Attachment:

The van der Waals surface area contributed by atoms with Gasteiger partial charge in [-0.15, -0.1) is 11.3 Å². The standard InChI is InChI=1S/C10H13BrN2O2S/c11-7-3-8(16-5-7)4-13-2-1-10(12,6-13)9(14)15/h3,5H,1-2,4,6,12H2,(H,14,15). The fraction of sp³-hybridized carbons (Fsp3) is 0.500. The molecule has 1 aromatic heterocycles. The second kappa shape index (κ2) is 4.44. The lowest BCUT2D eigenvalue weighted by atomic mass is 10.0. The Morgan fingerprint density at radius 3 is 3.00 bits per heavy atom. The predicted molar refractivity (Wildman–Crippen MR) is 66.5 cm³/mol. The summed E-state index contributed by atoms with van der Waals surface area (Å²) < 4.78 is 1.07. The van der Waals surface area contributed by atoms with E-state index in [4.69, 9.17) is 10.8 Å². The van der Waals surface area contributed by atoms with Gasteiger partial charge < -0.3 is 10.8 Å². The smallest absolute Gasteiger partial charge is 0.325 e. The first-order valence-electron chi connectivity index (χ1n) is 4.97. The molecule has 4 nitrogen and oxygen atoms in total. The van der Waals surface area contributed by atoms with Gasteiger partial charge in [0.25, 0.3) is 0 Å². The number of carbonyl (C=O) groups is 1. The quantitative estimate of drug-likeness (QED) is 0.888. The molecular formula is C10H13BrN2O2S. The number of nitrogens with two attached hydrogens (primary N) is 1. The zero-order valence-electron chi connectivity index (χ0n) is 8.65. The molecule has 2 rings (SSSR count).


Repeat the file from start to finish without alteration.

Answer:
The van der Waals surface area contributed by atoms with Gasteiger partial charge in [-0.15, -0.1) is 11.3 Å². The standard InChI is InChI=1S/C10H13BrN2O2S/c11-7-3-8(16-5-7)4-13-2-1-10(12,6-13)9(14)15/h3,5H,1-2,4,6,12H2,(H,14,15). The fraction of sp³-hybridized carbons (Fsp3) is 0.500. The molecule has 1 aromatic heterocycles. The second kappa shape index (κ2) is 4.44. The lowest BCUT2D eigenvalue weighted by atomic mass is 10.0. The Morgan fingerprint density at radius 3 is 3.00 bits per heavy atom. The predicted molar refractivity (Wildman–Crippen MR) is 66.5 cm³/mol. The summed E-state index contributed by atoms with van der Waals surface area (Å²) < 4.78 is 1.07. The van der Waals surface area contributed by atoms with E-state index in [4.69, 9.17) is 10.8 Å². The van der Waals surface area contributed by atoms with Gasteiger partial charge < -0.3 is 10.8 Å². The smallest absolute Gasteiger partial charge is 0.325 e. The first-order valence-electron chi connectivity index (χ1n) is 4.97. The molecule has 4 nitrogen and oxygen atoms in total. The van der Waals surface area contributed by atoms with Gasteiger partial charge in [0.25, 0.3) is 0 Å². The number of carbonyl (C=O) groups is 1. The quantitative estimate of drug-likeness (QED) is 0.888. The molecular formula is C10H13BrN2O2S. The number of nitrogens with two attached hydrogens (primary N) is 1. The zero-order valence-electron chi connectivity index (χ0n) is 8.65. The molecule has 2 rings (SSSR count).